The general playbook for investing in technology companies in Canada has small investments coming in at the earliest stages of a company’s development, with large investments waiting until the entrepreneurs have proven signs of commercial success. While this works in a country that’s built itself up as a formidable player in the software space, this mentality doesn’t work for agtech. Agtech requires companies that can build highly reliable products that deliver an immediate return on investment to the farmer. As a result, they need investors to bet bigger and earlier than we typically see in the technology space. For example, instead of raising $500K to build a minimum viable product that can be rushed out to market, entrepreneurs need to raise $5M to build a commercially stable product that a farmer can rely on in the heart of harvest season. This investment shift is starting to happen here in Canada.

Here at Conexus Venture Capital Inc., we’re believers that Canada can become a global leader in agtech. While our current agtech ecosystem is limited, we believe in this space so strongly that we’re in the process of building one of Canada’s largest early stage agtech venture capital (VC) funds; Emmertech. Our new fund, which will go live in the coming weeks, is one of a handful of new VC funds focused on Canadian agtech.

Emmertech is fundamentally taking a different approach to venture capital. Our investor base is predominantly made up of agriculture stakeholders, including farmers, agribusiness owners, ag-focused insurance companies, and credit unions anchored in agricultural communities. More importantly, we’ve thrown out the Canadian venture capital playbook, and are rebuilding our investment approach to fit the world of agtech. When we find a company we want to invest in, we’re going to invest big. The outcome of having funds like Emmertech, which we believe will become the norm here in Canada, will mean more products are released to market that add significant value to the farmer, with a high degree of reliability.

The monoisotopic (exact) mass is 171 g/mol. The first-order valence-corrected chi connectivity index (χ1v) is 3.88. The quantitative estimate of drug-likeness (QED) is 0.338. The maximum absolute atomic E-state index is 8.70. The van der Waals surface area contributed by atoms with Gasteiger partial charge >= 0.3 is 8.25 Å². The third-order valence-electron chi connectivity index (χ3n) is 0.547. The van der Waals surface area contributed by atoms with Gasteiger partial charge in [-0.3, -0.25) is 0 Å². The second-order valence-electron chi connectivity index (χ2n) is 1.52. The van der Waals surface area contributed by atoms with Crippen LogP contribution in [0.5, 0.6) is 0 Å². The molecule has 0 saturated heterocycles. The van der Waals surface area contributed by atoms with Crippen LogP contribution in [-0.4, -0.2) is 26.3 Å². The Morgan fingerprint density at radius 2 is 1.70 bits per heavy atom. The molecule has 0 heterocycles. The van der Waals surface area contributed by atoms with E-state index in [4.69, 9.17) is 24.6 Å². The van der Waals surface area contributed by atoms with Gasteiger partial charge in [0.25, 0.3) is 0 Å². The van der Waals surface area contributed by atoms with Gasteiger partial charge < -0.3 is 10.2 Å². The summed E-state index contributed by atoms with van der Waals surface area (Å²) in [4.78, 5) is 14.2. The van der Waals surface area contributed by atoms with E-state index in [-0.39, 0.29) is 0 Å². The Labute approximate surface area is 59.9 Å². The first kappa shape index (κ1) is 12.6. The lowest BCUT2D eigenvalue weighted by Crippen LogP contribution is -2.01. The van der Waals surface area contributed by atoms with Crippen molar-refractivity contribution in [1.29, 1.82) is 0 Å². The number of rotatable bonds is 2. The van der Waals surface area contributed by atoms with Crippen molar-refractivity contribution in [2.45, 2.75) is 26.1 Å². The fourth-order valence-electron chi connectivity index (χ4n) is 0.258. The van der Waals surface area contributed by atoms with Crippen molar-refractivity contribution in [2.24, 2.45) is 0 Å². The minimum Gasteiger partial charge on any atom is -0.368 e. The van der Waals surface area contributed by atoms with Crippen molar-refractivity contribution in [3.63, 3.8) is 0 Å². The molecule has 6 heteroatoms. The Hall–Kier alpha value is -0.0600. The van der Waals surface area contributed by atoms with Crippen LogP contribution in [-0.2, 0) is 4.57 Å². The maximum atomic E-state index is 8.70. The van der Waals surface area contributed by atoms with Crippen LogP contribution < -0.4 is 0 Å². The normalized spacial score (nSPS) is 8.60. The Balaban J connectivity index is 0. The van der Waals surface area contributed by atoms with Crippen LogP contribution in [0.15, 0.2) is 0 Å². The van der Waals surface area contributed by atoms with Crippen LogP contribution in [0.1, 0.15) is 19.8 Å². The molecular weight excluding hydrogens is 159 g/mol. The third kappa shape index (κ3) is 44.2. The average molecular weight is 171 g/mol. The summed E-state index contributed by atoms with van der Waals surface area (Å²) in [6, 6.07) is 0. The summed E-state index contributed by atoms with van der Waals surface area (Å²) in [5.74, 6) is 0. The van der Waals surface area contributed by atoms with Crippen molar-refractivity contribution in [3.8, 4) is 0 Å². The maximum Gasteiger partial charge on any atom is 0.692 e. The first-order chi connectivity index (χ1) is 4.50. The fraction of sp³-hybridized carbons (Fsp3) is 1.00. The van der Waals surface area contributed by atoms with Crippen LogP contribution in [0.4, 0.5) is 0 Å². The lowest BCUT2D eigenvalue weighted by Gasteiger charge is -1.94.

While the pressure on farmers to keep up with technology are increasing, the demographics of the Canadian farmer is shifting to meet this demand. According to RBC’s Farmer 4.0 Report1, we’re starting to see a transition of farming owners from baby boomers (one-quarter of Canada’s farmers will be 65 or older by 2025), towards Gen X and millennials. This next generation is prepared for harnessing technology on the farm. Nearly half (47.2 per cent) of agriculture workers under 40 have a post-secondary education. Moreover, more than 80 per cent of producers under the age of 40 report already using technology in their farming operations.

Over the next decade, we’re going to see a shift in Canadian agtech where homegrown technology is released with greater reliability, and immediate value given to the farmer. This shift, combined with a quickly changing demographic to a younger, more tech-savvy farmer, is going to fundamentally change how farming operations are conducted. With a projected domestic labour shortage of 123,000 workers in agriculture by 2030, this shift can’t happen soon enough.

Sean O’Connor is the Head and Managing Director for Conexus Venture Capital Inc. & Emmertech. Prior to Conexus, Sean was on the leadership team of a Canadian fintech, Grow Technologies Inc. (acquired by ATB). He graduated with a degree in Finance and International Business from McGill University.


1RBC report “Farmer 4.0” identifies Canadian agriculture sector as having massive potential growth, Canadian Federation of Agriculture, https://www.cfa-fca.ca/2019/09/12/rbc-report-farmer-4-0-identifies-canadian-agriculture-sector-as-having-massive-potential-growth/